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— Lisa Guernsey and Laura Bornfreund
Parents Face Barriers in Accessing, Affording Child Care — Two new reports detail how difficult it’s becoming for parents to find and afford early childhood care. Is it time to revisit federal child care policies? Clare McCann says yes…
Identifying and Supporting Young Latino Students’ Academic Assets — The Latino Policy Forum‘s most recent working paper challenges policymakers to think of young latinos – who comprise three-fourths of the nation’s English language learners – as educational and economic resources well worth public investment writes Conor Williams. More…
Study Links Parent’s Reading Practices to Children’s Literacy Skills — Cary Lou writes about a study published in the Journal of Early Childhood Research that shows a connection between children’s home literacy environment and their language skills. More…
Pre-K Bill — Since President Obama’s 2013 State of the Union address, early childhood education stakeholders have been eagerly anticipating a bill to back up the President’s expansive Preschool for All initiative. The wait will be over tomorrow when soon-to-retire Senator Tom Harkin (D-IA) and Representative George Miller (D-CA) release their bill. More from HuffPo. Of course, we can’t talk about a proposed bill without mentioning Congressional gridlock. But maybe there is hope for the pre-K bill.
The New York Times’s Nicholas Kristof suggests pre-k is becoming more of a bipartisan issue, as shown in recent public polls and by the long-standing, universal program in one of the nation’s reddest states: Oklahoma.
The Nation’s Report Card — The ed world was abuzz with last week’s release of the National Assessment of Educational Progress (NAEP) scores. While D.C. and Tennessee made gains, the rest of the country’s results remained relatively steady. Click here for more from the Hechinger Report and here for analysis from New America’s Anne Hyslop.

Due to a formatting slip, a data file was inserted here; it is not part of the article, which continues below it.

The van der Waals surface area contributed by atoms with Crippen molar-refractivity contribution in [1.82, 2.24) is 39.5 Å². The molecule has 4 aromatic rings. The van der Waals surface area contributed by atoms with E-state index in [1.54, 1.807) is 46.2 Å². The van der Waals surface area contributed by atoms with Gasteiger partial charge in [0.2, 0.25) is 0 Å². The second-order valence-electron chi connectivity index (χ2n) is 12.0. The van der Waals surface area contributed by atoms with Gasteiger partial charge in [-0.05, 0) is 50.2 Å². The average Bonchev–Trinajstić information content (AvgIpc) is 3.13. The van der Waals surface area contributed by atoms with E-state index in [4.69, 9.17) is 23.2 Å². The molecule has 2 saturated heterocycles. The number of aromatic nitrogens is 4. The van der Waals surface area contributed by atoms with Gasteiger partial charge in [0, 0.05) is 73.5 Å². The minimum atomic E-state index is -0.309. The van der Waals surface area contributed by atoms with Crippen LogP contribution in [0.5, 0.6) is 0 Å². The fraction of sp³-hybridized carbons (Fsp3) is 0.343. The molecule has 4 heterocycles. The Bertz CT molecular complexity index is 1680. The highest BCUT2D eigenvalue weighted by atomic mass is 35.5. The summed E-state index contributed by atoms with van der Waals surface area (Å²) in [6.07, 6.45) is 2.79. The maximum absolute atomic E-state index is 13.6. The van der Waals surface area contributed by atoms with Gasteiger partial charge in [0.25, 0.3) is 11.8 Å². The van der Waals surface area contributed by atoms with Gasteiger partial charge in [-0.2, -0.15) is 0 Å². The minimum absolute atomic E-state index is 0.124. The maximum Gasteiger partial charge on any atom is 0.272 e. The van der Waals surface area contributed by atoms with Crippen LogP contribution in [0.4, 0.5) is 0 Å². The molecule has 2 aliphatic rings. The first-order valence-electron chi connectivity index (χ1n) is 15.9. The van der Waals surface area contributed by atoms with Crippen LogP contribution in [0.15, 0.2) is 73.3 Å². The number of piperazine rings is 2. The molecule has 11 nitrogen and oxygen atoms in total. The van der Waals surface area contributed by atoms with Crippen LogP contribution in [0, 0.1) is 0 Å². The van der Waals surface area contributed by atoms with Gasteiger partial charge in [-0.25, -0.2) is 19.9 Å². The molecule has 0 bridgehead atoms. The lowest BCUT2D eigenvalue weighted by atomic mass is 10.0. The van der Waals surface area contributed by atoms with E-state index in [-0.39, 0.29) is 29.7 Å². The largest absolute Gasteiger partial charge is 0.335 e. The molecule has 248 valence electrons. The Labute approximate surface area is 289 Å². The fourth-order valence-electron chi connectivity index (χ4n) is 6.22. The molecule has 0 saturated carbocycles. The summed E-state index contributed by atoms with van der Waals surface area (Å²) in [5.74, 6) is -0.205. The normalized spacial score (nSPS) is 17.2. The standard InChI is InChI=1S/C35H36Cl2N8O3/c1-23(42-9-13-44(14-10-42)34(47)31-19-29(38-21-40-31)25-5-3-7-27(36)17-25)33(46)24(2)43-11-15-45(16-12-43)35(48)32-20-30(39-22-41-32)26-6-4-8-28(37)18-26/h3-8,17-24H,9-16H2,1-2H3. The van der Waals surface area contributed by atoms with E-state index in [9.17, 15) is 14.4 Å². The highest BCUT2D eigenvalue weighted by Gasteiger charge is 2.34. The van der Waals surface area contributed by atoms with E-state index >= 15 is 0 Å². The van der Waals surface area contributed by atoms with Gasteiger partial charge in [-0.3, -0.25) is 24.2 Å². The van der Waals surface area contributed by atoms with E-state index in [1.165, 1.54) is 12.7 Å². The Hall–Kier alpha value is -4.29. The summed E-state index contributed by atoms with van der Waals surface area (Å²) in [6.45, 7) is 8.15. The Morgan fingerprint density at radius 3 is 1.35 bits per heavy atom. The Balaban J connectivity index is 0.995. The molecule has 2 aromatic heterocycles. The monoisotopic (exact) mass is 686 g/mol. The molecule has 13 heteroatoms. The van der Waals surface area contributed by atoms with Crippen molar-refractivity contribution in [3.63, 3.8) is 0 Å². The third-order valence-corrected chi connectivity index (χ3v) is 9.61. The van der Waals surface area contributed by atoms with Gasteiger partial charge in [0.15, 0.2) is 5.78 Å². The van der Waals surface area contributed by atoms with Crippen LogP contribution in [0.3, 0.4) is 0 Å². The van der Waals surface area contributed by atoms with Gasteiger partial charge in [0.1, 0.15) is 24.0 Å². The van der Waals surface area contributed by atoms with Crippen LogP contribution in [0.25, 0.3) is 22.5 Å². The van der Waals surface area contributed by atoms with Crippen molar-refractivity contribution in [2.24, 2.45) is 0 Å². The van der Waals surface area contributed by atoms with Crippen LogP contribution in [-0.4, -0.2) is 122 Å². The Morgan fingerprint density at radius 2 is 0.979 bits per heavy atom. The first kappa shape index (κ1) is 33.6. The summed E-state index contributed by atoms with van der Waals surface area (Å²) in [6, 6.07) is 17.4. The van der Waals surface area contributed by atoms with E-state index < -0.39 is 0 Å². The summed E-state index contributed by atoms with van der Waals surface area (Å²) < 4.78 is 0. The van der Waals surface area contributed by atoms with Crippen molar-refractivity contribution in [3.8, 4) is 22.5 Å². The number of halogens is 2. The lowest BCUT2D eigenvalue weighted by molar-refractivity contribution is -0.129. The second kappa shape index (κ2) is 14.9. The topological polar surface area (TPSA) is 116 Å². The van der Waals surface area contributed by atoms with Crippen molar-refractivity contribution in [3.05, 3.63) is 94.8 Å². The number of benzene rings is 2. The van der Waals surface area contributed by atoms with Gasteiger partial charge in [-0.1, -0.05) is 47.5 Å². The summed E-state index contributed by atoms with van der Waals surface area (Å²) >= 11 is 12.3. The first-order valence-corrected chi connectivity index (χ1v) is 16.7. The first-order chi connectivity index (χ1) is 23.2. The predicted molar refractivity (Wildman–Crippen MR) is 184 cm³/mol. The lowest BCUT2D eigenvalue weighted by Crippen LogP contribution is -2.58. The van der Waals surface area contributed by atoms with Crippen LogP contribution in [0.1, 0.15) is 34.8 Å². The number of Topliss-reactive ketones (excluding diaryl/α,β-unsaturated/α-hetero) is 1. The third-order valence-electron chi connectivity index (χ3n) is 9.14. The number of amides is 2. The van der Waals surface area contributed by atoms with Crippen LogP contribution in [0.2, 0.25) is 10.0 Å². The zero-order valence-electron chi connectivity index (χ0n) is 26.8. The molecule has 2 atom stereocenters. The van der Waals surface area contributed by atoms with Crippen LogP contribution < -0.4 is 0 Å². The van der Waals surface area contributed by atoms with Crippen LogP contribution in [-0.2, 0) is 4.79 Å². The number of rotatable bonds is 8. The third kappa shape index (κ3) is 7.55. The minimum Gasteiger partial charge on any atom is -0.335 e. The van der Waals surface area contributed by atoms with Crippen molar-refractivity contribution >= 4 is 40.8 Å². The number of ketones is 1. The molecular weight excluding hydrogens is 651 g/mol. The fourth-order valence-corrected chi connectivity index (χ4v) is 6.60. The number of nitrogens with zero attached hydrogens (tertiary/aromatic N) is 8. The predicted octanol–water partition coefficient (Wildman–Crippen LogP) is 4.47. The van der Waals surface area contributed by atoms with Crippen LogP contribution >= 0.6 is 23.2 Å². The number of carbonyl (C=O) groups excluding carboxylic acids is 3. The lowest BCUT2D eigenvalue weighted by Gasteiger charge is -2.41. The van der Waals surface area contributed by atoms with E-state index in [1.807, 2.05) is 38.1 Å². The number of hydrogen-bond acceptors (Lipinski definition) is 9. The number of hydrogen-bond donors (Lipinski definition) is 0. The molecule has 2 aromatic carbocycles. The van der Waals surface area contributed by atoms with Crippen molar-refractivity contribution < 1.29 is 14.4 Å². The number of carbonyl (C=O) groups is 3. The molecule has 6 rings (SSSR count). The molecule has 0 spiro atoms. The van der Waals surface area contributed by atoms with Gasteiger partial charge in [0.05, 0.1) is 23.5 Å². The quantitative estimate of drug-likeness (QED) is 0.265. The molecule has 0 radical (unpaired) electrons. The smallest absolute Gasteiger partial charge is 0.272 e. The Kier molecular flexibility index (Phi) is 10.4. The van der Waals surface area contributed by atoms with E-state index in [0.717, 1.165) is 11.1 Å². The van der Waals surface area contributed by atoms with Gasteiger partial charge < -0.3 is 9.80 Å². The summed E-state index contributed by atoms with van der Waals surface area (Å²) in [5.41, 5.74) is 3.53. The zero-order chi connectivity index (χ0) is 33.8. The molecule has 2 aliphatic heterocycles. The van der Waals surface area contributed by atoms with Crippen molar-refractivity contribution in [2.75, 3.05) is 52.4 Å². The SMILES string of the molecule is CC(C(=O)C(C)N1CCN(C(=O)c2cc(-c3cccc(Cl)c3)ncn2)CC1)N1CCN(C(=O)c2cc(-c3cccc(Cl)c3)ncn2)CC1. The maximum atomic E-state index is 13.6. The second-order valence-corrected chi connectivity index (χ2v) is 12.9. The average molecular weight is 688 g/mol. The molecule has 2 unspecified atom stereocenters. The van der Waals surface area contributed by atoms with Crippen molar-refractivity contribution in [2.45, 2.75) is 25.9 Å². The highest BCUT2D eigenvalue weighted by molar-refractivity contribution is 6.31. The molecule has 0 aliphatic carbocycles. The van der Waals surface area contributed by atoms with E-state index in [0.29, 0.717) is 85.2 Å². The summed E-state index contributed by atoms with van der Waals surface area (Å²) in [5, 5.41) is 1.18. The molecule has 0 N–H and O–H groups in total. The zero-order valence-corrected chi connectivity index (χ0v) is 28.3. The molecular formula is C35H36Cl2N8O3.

Post-Election News — Newly elected mayors Bill de Blasio of New York City and Martin J. Walsh of Boston will be confronted with major education reform issues — and they say they’ll act fast. One campaign priority of Mayor-elect de Blasio was to expand pre-K by raising taxes on higher earners. More on what the changing of the guard might mean from EdWeek.
Philanthropy and Policy — The Bill & Melinda Gates Foundation is a major player in K-12 teacher policy. Largely, investments have been made in rethinking teacher evaluation systems through the MET project, though more recently the Foundation has made investments in professional development and support tools for teachers. EdWeek‘s Stephen Sawchuk explores the political obstacles the Foundation faces, the difficulties it encounters when measuring results, and an assortment of other future challenges. (Full disclosure: the New America Foundation’s Education Policy Program is partly funded by the Gates Foundation).
Teacher Effectiveness — A report released by the state of Delaware’s Department of Education suggests that principals aren’t rating teachers tough enough. Only one percent of teachers were classified as ineffective after the first year of Delaware’s statewide teacher evaluation program. What happens when you pay highly effective teachers more to transfer to high need elementary schools? New America’s Melissa Tooley explains the findings from the U.S. Department of Education’s Talent Transfer Initiative. And might EdTPA, a new performance-based teacher licensing test, be a better predictor of prospective teachers’ effectiveness in the classroom? Too early to tell says Stephen Sawchuk at Teacher Beat.
Reading is Fun — Children should be encouraged to read for fun early and often. In The Atlantic, Jeffrey Wilhelm and Michael Smith discuss their recent research, noting “Reading is indeed crucial to success in school and in careers. But we worry that discussions of reading, especially public policy discussions, focus almost exclusively on its utilitarian value. What’s missing is the pleasure readers derive from the reading they do.”
Also Worth Noting — U.S. Department of Education announces new i3 winners. New America’s Clare McCann summarizes an evaluation of a past i3 winner here … According to a new report from Evergreen Education Group, more K-12 students enrolling in online schools or taking online classes … We’ve heard that “grit” and other non-academic skills are important to students’ success in school, but it’s not easy to identify or quantify. Educators across the country are taking up this task. Read more at the Hechinger Report … Finally, did you know that prenatal exercise may have cognitive benefits for newborns? More at EdWeek.